πŸ’Ž On how higher prices increase joy but not happiness (think about your car)

How much pleasure do you get from your car? Put it on a scale from 0 to 10. If you don’t own a car, then do the same for your house, your flat, your laptop, anything like that. Psychologists Norbert Schwarz, Daniel Kahneman and Jing Xu asked motorists this question and compared their responses with the monetary value of the vehicle. The result? The more luxurious the car, the more pleasure it gave the owner. A BMW 7 Series generates about fifty percent more pleasure than a Ford Escort. So far, so good: when somebody sinks a load f money in a vehicle, at least they felt a good return on their investment in the form of joy.

Now, let’s ask a slightly different question: how happy were you during your last car trip? The researchers posed the question too, and again compared the motorists’ answers with values of their cars. The result? No correlation. No matter how luxurious or how shabby the vehicle, the owners’ happiness ratings were all equally rock bottom.

Excerpt from: The Art of the Good Life: Clear Thinking for Business and a Better Life by Rolf Dobelli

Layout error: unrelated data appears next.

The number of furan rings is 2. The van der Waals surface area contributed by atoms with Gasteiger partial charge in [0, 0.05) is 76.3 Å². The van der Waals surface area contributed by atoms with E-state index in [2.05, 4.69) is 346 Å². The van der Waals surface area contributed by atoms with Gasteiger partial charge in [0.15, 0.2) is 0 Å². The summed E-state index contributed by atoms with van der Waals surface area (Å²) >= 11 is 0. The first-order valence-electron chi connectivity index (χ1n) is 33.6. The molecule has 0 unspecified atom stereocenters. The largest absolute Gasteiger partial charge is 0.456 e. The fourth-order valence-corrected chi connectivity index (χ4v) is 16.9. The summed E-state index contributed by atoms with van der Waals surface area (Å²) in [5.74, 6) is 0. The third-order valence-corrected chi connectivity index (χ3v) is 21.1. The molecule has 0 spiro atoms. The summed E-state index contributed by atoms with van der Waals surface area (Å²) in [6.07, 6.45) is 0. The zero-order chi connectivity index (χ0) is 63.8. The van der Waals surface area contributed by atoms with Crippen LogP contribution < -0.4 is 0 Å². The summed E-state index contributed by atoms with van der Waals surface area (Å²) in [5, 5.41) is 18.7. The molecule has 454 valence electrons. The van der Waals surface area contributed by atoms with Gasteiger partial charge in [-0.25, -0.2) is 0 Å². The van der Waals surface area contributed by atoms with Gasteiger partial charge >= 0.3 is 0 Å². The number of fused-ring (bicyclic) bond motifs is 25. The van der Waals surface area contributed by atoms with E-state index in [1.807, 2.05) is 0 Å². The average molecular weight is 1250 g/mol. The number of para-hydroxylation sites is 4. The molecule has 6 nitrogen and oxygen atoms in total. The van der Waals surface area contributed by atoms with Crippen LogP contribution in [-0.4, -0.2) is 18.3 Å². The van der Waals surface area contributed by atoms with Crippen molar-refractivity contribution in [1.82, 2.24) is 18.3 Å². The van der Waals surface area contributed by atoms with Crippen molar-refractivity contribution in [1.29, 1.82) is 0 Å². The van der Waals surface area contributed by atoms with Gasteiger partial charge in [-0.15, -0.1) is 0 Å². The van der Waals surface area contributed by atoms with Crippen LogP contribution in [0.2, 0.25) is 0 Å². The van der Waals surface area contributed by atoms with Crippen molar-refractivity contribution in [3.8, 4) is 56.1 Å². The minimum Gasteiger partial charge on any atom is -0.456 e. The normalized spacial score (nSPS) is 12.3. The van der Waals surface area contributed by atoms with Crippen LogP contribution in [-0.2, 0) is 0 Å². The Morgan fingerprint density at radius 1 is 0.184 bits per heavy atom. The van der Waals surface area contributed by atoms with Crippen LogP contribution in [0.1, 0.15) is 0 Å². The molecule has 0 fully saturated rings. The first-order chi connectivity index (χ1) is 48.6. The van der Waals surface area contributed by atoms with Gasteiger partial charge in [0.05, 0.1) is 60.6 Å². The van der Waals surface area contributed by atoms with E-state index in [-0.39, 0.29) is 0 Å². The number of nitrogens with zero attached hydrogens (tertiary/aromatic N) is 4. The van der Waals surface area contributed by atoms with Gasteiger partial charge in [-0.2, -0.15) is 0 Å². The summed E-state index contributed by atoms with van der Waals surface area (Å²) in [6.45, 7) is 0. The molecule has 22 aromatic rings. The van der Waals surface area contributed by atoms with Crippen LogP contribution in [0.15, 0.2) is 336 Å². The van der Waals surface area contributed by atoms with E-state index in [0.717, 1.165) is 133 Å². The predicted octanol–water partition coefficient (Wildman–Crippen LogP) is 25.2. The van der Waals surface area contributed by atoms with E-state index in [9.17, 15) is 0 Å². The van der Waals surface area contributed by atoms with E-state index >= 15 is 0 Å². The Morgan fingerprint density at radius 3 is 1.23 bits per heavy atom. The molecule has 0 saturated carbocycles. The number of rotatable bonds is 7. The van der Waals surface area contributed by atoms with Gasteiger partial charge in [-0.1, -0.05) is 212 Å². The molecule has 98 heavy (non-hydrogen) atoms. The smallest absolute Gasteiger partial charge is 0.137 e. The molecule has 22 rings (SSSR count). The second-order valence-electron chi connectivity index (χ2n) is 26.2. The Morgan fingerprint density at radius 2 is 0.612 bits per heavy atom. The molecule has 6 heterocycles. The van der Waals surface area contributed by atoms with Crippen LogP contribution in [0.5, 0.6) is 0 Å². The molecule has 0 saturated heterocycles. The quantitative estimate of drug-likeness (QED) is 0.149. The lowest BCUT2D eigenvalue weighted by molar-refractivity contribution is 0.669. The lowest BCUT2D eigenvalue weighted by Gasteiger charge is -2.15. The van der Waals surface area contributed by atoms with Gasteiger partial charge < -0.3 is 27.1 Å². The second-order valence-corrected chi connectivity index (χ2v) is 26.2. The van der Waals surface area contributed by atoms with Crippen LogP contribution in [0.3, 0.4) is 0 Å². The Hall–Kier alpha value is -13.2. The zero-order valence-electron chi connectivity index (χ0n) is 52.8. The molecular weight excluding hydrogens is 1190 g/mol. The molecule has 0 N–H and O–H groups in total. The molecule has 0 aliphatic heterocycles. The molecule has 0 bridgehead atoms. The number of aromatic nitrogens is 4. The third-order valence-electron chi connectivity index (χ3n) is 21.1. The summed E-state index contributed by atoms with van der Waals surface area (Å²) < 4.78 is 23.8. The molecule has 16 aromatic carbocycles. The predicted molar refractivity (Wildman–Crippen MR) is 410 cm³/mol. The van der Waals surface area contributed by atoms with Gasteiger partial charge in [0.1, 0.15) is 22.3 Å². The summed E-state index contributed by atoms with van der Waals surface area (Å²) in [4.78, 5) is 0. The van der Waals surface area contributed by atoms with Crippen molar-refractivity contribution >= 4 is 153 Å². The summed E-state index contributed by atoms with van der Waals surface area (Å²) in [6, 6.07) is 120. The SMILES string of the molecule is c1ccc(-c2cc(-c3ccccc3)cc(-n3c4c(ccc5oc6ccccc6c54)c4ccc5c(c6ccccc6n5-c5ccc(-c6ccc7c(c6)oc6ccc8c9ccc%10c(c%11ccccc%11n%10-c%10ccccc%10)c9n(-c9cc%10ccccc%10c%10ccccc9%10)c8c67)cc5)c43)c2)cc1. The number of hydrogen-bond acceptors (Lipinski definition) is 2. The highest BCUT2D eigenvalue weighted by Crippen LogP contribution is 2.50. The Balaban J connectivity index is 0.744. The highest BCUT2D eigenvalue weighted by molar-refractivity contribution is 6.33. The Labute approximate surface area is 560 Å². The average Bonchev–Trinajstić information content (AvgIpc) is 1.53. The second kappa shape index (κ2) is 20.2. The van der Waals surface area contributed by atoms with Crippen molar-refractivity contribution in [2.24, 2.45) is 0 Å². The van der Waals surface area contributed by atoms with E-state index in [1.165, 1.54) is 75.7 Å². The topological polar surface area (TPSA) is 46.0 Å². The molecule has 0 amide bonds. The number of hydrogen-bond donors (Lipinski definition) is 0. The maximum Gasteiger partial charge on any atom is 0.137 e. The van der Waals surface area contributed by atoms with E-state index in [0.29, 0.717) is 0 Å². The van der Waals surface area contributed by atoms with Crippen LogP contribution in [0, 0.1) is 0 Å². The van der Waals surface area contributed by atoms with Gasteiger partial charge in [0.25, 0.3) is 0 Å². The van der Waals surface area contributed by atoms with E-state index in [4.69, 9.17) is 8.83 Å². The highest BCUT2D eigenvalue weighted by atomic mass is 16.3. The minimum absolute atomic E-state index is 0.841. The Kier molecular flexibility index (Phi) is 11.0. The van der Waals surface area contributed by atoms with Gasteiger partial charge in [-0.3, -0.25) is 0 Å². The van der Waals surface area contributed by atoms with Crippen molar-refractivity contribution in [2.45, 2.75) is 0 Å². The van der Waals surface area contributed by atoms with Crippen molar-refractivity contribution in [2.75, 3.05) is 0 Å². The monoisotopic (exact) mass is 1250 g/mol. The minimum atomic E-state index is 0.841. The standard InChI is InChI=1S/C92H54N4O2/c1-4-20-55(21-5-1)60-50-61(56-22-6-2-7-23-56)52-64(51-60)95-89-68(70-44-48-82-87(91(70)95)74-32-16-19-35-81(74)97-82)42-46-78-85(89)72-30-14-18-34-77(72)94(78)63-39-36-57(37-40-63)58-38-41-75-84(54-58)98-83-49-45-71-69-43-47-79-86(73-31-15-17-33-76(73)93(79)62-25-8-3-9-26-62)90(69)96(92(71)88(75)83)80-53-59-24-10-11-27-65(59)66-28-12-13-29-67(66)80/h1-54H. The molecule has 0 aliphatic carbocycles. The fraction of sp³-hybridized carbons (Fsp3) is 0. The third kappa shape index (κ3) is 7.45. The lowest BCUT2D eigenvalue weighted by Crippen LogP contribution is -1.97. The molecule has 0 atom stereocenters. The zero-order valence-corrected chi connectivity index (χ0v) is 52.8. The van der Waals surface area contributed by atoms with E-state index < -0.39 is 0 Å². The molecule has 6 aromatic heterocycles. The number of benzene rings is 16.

πŸ’Ž On confident branding (Renault versus Audi)

The third marker, I would say, is the most influential of all, yet hardly anyone spots it even though it is staring you in the face. This is the one that arises from Hegarty’s decision not to translate the slogan. By leaving the slogan in the original German he enabled the brand to occupy the position of being not just German, but being uncompromisingly German.

Most foreign cars in the 1980s tried to play down their foreign origins. And in order to demonstrate that their cars were β€œanglicised,” advertisers used English slogans in their advertising. BMW used the slogan β€œThe Ultimate Driving Machine,” Renault in their 1992 Clio ad used β€œA certain Style,” and VW in their iconic Princess Diana Golf ad used β€œIf only everything in life was as reliable as a Volkswagen.” But Audi, by sticking to their original German slogan, effectively gave out a super-confident message that their cars were German and proud of it, and that they were not prepared to compromise them by changing them in any way. If people wanted a hybrid adapted to their local market then they could buy one of the other marques, but if they wanted the real thing then they should buy an Audi.

Excerpt from: Seducing the Subconscious: The Psychology of Emotional Influence in Advertising by Robert Heath